Diesel ban could see a reprieve for older DMUs

The Department of Transport’s aspiration to ban the use of diesel trains after 2040 could inadvertently lead to a revival for older DMUs that were planned for withdrawal over the next two years.

The move comes a few months after the cancellation of a rolling electrification programme that would have seen EMUs cascaded around the country to replace many diesel trains, and leaves many parts of the country with a continuing need for diesel traction.

Could the Class 153s be rebuilt and reformed? GWR unit No. 153370 is seen at Barnstaple with No. 153373 before working the 11.43 service to Exmouth on December 20. TIM SQUIRES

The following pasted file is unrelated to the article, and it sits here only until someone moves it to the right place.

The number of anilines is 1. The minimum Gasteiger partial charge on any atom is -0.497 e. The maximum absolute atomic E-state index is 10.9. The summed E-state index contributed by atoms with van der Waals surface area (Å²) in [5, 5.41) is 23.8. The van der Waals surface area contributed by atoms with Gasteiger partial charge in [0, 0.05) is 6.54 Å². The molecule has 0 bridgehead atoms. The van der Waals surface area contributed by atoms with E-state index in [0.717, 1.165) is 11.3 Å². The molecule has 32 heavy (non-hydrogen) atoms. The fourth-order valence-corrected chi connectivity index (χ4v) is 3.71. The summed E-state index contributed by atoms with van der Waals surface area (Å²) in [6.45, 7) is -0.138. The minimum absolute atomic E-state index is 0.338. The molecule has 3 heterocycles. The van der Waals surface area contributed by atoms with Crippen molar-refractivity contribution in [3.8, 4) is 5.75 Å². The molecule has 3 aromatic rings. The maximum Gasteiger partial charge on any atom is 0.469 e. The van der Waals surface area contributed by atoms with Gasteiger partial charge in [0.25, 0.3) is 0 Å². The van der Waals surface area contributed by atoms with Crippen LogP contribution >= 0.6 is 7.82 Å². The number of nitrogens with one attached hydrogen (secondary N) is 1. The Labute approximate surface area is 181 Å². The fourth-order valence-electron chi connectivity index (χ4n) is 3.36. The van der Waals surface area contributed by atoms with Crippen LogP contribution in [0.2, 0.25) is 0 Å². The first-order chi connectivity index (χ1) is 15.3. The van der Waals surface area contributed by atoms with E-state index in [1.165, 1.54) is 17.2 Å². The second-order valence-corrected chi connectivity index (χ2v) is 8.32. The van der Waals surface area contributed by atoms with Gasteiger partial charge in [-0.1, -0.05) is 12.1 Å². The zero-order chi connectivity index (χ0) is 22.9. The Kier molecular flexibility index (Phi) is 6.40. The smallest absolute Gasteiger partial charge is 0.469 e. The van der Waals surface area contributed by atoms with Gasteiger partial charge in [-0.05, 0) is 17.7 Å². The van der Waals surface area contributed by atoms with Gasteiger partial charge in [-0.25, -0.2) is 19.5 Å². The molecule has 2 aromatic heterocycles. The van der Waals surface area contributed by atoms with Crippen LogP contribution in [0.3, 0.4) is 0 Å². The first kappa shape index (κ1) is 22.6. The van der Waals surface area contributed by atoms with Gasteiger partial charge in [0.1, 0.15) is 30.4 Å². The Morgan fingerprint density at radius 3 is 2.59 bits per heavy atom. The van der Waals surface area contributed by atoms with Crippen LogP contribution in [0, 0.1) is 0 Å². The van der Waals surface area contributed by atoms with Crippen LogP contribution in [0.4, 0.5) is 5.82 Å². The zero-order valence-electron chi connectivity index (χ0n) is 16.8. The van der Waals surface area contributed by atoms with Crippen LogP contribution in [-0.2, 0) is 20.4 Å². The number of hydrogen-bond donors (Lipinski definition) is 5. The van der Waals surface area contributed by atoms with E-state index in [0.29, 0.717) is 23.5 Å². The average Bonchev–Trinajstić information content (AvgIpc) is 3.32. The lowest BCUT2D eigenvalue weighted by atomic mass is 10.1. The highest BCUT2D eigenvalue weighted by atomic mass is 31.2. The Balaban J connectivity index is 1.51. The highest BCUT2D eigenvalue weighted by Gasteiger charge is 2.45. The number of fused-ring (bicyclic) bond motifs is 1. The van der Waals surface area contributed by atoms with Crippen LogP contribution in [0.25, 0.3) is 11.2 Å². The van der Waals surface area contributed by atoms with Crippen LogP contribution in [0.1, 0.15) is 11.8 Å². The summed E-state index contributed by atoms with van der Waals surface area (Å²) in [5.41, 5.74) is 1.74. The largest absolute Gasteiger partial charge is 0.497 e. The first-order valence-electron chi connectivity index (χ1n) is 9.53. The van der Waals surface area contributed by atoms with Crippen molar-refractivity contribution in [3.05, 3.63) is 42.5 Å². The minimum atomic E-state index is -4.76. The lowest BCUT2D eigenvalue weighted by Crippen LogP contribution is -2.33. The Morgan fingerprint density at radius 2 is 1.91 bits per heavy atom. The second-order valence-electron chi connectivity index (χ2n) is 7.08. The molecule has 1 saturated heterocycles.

However, with hydrogen and battery technology largely untested and still being developed, rolling stock leasing companies (ROSCOs) will be reluctant to finance new diesel trains that may only have a life of 15-18 years compared to the more usual
30-year-plus minimum.

Industry sources also report that a lack of current DMU designs for the British market mean purchase costs could reach around £2.5million per vehicle for a new design.

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